Crime Victims' Compensation Fund facing changes

Fund’s balance has slowly eroded and will be nearly depleted by end of August

By Ciara O’Rourke and Farzad Mashhood
Austin American-Statesman

SAN MARCOS, Texas (AP) — For years, George Weynand could hardly look another man in the eye.

He was afraid they could tell what had happened to him. An elder at his church had started sexually assaulting him when he was 16. The abuse lasted years and left him reeling for many more.
It wasn’t until he attended group therapy sessions at the Hays-Caldwell Women’s Center in 2011 that he realized others had suffered from similar violence. Weynand, 63, said that therapy changed him.

“I’m a totally different person,” he said. “I’m not afraid anymore.”

But steep declines in the state Crime Victims’ Compensation Fund mean the program that helped him — and other victim services programs across the state — might have to be eliminated or reduced.

The compensation fund, which reimburses victims of violent crime for expenses not covered by insurance or restitution, has seen a declining balance since Texas lawmakers decided about a decade ago to tap into the fund to support programs serving battered women, sexual assault victims and abused children.

Two years ago, amid a state budget crunch, legislative leaders used the fund to pay for victim services programs that had previously been paid for from the state’s general fund. As a result, since 2001, the fund’s balance of $269 million has slowly eroded and will be nearly depleted by the end of August.

The state attorney general’s office, which administers the fund, has said legislative action will be needed to preserve the fund’s financial stability. Grants awarded to victim services organizations might have to be reduced by 57 percent, said Marla Johnson, executive director for the Hays-Caldwell Women’s Center.

In 2011, more than $39 million in grants was awarded to 437 nonprofit organizations and government agencies that serve crime victims, according to the attorney general’s office, including domestic violence shelters and victim advocacy centers.

Money for the fund comes largely from court costs imposed on defendants in misdemeanor and felony criminal cases. Since 2008, there has been an estimated 3 percent average decline in those collections, according to the attorney general’s office.

For crime victim services organizations, the outlook is grim. The attorney general’s office is projecting that, if nothing changes, grants from the fund must be reduced by $45 million over the next two years — a 57 percent reduction from funding levels in 2012-13.

Johnson said that grants paid for by the Compensation to Victims of Crime Fund are the largest funding source for the Hays-Caldwell Women’s Center and that such a steep cut — $269,000 — would force the center to lay off seven full-time employees.

Crime victims seeking help could still get emergency crisis intervention services, she said, such as staying at a shelter for 30 days and forensic interview recordings for child abuse victims. But victims wouldn’t be able to receive help such as long-term therapy that they need to address the complex issues that have kept them in an abusive relationship, she said.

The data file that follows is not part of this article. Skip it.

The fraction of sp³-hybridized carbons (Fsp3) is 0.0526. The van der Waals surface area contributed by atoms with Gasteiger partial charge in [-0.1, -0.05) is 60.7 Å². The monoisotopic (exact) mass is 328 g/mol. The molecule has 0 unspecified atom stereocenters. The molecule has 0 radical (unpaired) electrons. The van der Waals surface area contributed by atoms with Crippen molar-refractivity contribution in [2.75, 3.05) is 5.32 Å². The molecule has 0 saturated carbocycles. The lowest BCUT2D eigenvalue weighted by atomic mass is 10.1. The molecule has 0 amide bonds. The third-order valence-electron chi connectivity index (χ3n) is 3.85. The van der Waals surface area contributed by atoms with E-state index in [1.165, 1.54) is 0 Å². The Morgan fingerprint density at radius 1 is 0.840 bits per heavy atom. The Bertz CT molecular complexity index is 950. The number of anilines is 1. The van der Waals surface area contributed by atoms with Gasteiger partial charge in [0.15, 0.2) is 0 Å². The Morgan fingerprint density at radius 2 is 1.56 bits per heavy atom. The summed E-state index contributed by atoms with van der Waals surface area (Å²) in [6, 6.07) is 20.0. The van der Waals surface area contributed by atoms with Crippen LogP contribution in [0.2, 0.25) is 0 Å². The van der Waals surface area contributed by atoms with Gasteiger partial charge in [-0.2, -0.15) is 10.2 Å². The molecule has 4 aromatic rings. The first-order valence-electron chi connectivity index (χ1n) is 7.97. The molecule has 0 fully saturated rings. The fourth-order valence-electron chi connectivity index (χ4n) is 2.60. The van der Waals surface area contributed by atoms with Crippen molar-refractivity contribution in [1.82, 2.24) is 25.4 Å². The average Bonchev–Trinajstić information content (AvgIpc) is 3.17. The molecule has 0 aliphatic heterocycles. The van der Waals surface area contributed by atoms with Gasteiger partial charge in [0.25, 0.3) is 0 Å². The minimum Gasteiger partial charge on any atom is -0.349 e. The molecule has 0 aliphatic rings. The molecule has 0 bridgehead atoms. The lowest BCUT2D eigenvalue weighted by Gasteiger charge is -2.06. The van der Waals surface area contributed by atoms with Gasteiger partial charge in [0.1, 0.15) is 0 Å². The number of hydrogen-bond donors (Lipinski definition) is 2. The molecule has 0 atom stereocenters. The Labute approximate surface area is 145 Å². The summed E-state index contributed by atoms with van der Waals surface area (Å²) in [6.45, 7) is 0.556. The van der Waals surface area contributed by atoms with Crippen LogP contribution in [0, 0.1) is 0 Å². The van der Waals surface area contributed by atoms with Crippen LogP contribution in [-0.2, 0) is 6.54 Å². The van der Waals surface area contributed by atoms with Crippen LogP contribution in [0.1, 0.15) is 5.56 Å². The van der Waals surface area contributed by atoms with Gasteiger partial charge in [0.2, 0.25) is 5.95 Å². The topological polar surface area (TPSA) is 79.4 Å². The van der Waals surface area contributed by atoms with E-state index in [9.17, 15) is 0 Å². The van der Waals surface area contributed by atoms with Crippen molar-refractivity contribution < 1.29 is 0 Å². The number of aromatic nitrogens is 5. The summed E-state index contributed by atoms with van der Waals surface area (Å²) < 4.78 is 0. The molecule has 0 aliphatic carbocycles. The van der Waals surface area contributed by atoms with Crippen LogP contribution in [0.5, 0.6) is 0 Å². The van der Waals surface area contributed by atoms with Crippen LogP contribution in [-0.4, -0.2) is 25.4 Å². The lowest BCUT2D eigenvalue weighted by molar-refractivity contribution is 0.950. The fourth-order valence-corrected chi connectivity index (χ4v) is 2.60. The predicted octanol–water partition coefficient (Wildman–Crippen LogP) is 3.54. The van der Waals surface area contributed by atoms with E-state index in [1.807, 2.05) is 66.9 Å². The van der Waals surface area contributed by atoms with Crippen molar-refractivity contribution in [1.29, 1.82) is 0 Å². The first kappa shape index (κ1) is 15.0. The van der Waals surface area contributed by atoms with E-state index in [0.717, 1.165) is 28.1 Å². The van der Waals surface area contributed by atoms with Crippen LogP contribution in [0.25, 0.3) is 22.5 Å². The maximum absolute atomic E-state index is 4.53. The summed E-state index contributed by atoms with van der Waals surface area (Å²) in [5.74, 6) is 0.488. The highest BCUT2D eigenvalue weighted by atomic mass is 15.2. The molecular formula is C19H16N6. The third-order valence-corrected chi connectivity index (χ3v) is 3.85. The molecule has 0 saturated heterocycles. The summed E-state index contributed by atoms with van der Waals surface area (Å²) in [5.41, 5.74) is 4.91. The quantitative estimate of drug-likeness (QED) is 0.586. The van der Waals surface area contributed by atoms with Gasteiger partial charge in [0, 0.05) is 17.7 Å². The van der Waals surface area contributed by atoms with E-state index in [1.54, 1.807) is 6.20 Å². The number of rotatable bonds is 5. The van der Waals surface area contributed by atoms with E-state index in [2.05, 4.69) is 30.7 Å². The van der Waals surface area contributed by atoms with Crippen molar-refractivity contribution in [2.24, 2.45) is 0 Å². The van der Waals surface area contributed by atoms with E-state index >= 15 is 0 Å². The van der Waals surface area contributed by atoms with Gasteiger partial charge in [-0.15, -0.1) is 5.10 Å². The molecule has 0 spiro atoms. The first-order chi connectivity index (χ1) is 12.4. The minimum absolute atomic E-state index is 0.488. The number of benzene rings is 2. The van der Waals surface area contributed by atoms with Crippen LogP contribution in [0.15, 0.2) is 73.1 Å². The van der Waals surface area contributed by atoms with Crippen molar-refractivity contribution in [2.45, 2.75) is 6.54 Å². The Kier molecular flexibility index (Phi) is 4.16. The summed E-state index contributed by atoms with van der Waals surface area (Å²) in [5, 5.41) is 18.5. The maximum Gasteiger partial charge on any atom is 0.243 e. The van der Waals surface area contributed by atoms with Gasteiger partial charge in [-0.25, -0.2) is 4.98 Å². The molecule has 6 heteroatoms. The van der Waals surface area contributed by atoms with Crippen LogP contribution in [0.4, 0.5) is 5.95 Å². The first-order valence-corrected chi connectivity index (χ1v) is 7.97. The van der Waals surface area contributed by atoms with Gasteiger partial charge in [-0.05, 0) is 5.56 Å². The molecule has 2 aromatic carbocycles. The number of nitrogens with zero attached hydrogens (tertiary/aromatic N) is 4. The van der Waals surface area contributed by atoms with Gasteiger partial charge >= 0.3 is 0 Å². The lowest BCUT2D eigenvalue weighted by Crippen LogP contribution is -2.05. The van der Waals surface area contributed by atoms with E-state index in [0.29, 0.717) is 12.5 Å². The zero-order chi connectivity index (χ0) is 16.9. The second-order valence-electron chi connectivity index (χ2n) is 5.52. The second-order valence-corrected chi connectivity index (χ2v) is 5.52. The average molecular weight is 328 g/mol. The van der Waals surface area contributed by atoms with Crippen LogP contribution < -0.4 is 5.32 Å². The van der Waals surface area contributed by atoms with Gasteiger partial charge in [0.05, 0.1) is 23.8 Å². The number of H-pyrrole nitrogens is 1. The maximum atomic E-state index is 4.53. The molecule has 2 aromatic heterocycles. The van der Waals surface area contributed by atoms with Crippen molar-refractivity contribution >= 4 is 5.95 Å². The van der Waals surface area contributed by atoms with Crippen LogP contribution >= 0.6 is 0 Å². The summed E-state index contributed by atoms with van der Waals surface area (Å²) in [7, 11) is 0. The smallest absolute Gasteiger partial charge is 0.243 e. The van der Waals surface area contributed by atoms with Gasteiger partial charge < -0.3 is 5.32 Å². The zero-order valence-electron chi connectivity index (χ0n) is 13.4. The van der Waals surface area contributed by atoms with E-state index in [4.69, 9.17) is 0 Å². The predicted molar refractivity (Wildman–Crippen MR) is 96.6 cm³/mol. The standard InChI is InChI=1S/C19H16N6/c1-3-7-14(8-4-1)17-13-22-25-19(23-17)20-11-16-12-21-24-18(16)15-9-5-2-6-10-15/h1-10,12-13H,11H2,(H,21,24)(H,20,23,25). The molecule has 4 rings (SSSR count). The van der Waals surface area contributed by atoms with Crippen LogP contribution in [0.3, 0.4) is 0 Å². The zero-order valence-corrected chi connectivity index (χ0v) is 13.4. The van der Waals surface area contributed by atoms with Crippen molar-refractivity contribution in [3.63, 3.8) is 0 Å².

“More victims would be forced to return to a violent home and to live with the scars of abuse,” she said.

One of the largest recipients of the money from the crime fund, Children’s Advocacy Centers of Texas, is distributing the $8 million it received this year to its 66 local offices across the state. The proposed cut would lower that funding to $3.47 million, said executive director Joy Rauls.

“If the cuts were to be adopted, it really, truly would be devastating to our programs,” which serve 40,000 children, most of whom are victims of sexual abuse, Rauls said.

The organization’s core program involves housing and interviewing children who have made outcries of abuse, Rauls said. A budget cut would be applied evenly to counties statewide — offices in Georgetown, Austin, San Marcos and Bastrop would see a combined drop from $474,000 this year to $204,000 next year — but Rauls said it’s not clear what programs would be cut from each local office. The state funding accounts for up to half of each local office’s revenue, but Rauls didn’t have breakdowns for each office.

“A 57 percent cut would not cause us to shut down a program,” said Laura Wolf, executive director of Court Appointed Special Advocates’ Travis County office. “It would mean for sure we would not be able to grow. And because the numbers of kids coming into the child welfare system are growing, if we took a cut, there would be a greater number of children that did not receive services at CASA.”

The grants are the Travis County CASA office’s largest source of funding — about $400,000 out of $2.8 million this year for the organization that provides court-appointed advocates for abused and neglected children. Wolf said the organization served 1,525 children in Travis County last year, estimated to be 80 percent of those needing an advocate.

State Sen. Jane Nelson, R-Flower Mound, a member of the Senate Finance Committee, said she’s concerned about the long-term effect that declining funds will have on victim assistance grants. Nelson said she wants to find a more reliable method of funding the awards. She called the funds “indispensable.”

But even if the funding cut doesn’t happen, Annette Burrhus-Clay, executive director of the Texas Association Against Sexual Assault, isn’t optimistic that organizations will receive the kind of funding they need to match the increasing need for services.

“I think the status quo would be as big of a victory as we can expect right now,” she said.